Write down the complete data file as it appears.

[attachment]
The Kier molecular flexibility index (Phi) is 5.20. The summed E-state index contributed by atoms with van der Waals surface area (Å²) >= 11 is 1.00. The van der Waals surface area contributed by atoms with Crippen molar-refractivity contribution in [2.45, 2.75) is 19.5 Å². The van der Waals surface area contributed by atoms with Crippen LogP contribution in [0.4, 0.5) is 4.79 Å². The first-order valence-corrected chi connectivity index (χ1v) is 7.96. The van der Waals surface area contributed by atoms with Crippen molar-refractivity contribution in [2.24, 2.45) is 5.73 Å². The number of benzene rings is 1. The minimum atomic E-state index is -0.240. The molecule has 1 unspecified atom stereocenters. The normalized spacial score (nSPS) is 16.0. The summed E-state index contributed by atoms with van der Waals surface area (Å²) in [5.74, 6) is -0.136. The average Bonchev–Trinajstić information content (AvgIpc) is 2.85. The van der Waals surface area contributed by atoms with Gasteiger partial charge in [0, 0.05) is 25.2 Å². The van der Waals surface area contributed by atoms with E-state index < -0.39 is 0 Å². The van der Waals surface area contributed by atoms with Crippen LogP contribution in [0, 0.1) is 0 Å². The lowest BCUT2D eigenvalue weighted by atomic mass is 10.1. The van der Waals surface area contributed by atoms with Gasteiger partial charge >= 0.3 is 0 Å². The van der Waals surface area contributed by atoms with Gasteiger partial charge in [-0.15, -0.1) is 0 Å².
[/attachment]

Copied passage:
The Kier molecular flexibility index (Phi) is 5.20. The summed E-state index contributed by atoms with van der Waals surface area (Å²) >= 11 is 1.00. The van der Waals surface area contributed by atoms with Crippen molar-refractivity contribution in [2.45, 2.75) is 19.5 Å². The van der Waals surface area contributed by atoms with Crippen LogP contribution in [0.4, 0.5) is 4.79 Å². The first-order valence-corrected chi connectivity index (χ1v) is 7.96. The van der Waals surface area contributed by atoms with Crippen molar-refractivity contribution in [2.24, 2.45) is 5.73 Å². The number of benzene rings is 1. The minimum atomic E-state index is -0.240. The molecule has 1 unspecified atom stereocenters. The normalized spacial score (nSPS) is 16.0. The summed E-state index contributed by atoms with van der Waals surface area (Å²) in [5.74, 6) is -0.136. The average Bonchev–Trinajstić information content (AvgIpc) is 2.85. The van der Waals surface area contributed by atoms with Gasteiger partial charge in [0, 0.05) is 25.2 Å². The van der Waals surface area contributed by atoms with E-state index < -0.39 is 0 Å². The van der Waals surface area contributed by atoms with Crippen LogP contribution in [0, 0.1) is 0 Å². The lowest BCUT2D eigenvalue weighted by atomic mass is 10.1. The van der Waals surface area contributed by atoms with Gasteiger partial charge >= 0.3 is 0 Å². The van der Waals surface area contributed by atoms with Gasteiger partial charge in [-0.15, -0.1) is 0 Å².